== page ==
Slowing Down (and Speeding Up?) a Beam of Light
Most recent answer: 02/10/2015
- Charles Allard (age 18)
Beeville, TX, USA
The experiment you mention is described in a recent . Because many readers won't have access to the original paper, here's a about the experiment.
Changing the "shape" of a photon really means we're changing its "spatial mode" or the shape of the beam it's in. If you shine a laser pointer on the wall, its shape is usually close to a Gaussian beam, like . There are other kinds of beams, such as and, with different shapes. The shape of the beam is determined by interference between waves traveling in slightly different directions.
It's these slightly different directions that make some beams travel slower than others. I tried to show how this works for a Bessel beam (which is what the authors of the recent paper used in their experiment) in the picture below. Warning: this explanation is going to get long, but it will end with something very simple.
Light can act like a wave. In the picture, the solid blue lines are the peaks of that wave, and the empty spaces between them are troughs. On the left is a "plane wave": all the peaks line up with each other across the beam. The momentum of the beam is shown with a red arrow, and the length of the arrow represents the magnitude of the momentum.
Now the plane wave passes through an axicon, a sloped piece of glass that transforms the light into two plane waves traveling in slightly different directions. Where the two waves overlap, they interfere: if two peaks or two troughs coincide, that produces a bright area (constructive interference), but a peak and a trough will cancel and produce darkness (destructive interference). A unique property of a Bessel beam is that it has a band of constructive interference at its center, which forms a beam that doesn't spread out much as it travels. This is shown in green in the picture. (Bessel beams are really cool; you can read more about them .)
Since the two plane waves are now traveling in different directions, they have different momenta. The momentum of each plane wave is again represented with a solid red arrow. Each arrow is half the length of the original one, because the two plane waves each (sort of) have half of the original number of photons.
The dashed red arrows show how much of that momentum is directed along the beam, and how much is perpendicular to the beam. The parts (or components) of the two momenta that are perpendicular to the beam point in opposite directions, so they cancel each other out. The parts that are along the beam point in the same direction, so they add. The two dotted red arrows in the center of the beam show the total momentum when the two plane waves are combined. Notice that the length of those two arrows together is less than the original momentum arrow. The Bessel beam has less momentum along the beam than the plane wave does, because some of its momentum was directed perpendicular to the beam.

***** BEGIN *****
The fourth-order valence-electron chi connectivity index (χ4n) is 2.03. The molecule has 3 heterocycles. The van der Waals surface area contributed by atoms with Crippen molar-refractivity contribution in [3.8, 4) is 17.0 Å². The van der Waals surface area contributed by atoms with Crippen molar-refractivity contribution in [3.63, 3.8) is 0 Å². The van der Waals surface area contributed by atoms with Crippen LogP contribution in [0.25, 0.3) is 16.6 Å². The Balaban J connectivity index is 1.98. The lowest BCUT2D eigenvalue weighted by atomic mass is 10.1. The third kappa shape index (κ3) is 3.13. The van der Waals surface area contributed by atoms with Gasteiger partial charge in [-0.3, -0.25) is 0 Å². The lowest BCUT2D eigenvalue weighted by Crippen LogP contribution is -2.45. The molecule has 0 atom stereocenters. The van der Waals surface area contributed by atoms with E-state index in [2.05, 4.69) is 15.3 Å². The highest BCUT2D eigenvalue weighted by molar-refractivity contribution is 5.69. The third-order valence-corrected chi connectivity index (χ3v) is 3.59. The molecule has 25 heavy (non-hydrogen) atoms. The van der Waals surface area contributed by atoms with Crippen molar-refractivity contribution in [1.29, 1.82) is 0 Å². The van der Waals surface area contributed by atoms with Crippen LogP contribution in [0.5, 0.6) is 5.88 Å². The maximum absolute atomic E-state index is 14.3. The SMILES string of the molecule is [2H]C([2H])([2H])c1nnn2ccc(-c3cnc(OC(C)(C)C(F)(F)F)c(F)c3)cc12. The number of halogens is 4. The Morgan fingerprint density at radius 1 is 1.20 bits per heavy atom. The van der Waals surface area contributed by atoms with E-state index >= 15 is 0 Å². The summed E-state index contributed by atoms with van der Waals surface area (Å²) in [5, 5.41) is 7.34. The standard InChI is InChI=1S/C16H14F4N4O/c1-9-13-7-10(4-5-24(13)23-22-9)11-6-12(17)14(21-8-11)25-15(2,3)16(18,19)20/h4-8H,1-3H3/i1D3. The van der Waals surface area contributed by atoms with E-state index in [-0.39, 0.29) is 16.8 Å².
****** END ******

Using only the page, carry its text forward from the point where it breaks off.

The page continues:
Just to emphasize how simple this really is: for exactly the same reason, you should run a race straight towards the finish line instead of at an angle. If you run at an angle, some of your momentum is "wasted" because it's directed perpendicular to the finish line instead of towards it.
It's a bit complicated to explain how this momentum along the beam is related to the speed of light—but basically, as the momentum in the direction of the beam gets smaller, the "group velocity" of the light gets slower. This is the speed at which any information carried by the light would travel. The authors of the recent paper compared a Bessel beam with a plane wave very precisely and found that the Bessel photons did take slightly longer to travel the same distance. However, there's no way to rearrange the momentum of the beam so that the group velocity is faster than the speed of light, just like there's no way to run a race faster than straight towards the finish line.
PS: One more thing about this experiment: this effect has actually been known for a long time, but had only been demonstrated for classical beams of light such as lasers. It was predicted that single photons should behave the same way, and the authors of this study were the first to do an experiment that proved it.
The fact that this works for single photons illustrates something very strange about quantum mechanics. It's easy to understand a Bessel beam if we think about classical plane waves. But a single photon can also have all the properties of a beam of light. It travels in a superposition of all the possible momentum directions in the beam, and it interferes with and combines momentum with itself.
(published on 02/10/2015)
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